Some 10 million people went shopping yesterday, as bargain hunters began searching for the best Boxing Day deals.
Although online was a major contributor to the estimated £2.9bn spent by Brits on December 26, the high street was a huge draw for those consumers looking to snare knock-down products.
According to research company Springboard, footfall was up by more than a fifth on last year in the first three hours of trading yesterday. The Independent reported that Cambridge saw a 40% rise in shoppers hitting the streets, while in Northampton it increased by 50%. London’s West End is predicted to have attracted 800,000 people to the flagship shopping district, spending a total of £50m between them.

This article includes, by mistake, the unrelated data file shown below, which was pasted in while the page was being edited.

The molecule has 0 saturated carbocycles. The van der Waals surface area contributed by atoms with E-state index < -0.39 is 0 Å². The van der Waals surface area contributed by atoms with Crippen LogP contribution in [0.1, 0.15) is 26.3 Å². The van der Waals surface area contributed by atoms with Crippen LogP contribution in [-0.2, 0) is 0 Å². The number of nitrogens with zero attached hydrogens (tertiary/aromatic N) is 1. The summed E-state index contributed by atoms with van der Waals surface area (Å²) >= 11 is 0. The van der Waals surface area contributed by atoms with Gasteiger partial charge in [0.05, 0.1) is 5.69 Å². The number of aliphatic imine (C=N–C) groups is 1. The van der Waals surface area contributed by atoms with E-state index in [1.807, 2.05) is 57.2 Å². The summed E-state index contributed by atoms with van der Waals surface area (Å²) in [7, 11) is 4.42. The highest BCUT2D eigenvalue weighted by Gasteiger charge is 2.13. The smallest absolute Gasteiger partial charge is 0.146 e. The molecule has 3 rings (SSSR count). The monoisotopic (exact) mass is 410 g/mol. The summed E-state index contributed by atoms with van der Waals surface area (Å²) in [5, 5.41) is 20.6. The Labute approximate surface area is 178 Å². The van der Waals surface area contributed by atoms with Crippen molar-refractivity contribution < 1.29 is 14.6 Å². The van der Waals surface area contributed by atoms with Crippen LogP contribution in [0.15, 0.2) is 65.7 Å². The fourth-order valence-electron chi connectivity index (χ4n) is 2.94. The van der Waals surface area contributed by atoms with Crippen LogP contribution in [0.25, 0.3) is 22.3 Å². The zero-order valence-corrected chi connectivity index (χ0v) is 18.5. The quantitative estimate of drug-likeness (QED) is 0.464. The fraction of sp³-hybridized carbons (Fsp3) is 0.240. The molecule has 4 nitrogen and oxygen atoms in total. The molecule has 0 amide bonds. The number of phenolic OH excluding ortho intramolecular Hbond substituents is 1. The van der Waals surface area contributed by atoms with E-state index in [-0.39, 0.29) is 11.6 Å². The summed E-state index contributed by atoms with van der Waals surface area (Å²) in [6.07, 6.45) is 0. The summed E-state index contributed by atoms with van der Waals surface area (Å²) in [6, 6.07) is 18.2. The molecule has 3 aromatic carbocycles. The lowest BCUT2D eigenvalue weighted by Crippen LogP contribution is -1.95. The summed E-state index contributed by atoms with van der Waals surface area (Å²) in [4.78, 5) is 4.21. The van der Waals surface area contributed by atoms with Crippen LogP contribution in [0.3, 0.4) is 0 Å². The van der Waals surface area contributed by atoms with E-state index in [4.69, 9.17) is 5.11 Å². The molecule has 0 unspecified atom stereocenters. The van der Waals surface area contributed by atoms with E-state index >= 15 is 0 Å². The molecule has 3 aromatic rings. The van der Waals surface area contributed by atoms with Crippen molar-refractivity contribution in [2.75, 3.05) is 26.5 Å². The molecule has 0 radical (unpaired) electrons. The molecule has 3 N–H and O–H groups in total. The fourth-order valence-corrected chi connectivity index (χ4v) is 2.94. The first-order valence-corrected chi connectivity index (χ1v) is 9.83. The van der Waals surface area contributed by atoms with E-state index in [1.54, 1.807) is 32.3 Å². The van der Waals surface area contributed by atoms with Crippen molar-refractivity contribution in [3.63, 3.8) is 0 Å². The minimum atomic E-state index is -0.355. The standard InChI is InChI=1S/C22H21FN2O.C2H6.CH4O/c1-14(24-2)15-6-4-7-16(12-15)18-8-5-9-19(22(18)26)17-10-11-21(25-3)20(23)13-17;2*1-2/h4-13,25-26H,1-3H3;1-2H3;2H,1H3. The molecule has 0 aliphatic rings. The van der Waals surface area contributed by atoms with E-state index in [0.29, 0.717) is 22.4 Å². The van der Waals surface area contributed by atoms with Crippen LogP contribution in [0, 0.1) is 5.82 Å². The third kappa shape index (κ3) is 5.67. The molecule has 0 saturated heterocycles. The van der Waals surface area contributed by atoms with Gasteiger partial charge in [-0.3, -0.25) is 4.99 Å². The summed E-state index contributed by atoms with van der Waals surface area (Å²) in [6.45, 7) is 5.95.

But the new director general of the British Retail Consortium Helen Dickinson warned that retailers should not take too much comfort from the post-Christmas boom, predicting that 2013 would be an “ongoing endurance test”.
Dickinson argued that sales over the past year had been “hard fought and often driven by discounts, so cutting into margins” both online and in the high street. “As we look to the New Year, utility prices are likely to edge up inflation and people are keen to continue paying down their debt, which means the amount of money they have in their pockets will remain under pressure,” she added.
“2013 will be characterised by more of the same and there’s every sign that the ongoing endurance test for retailers of trading in a largely no-growth environment is likely to continue well into next year.”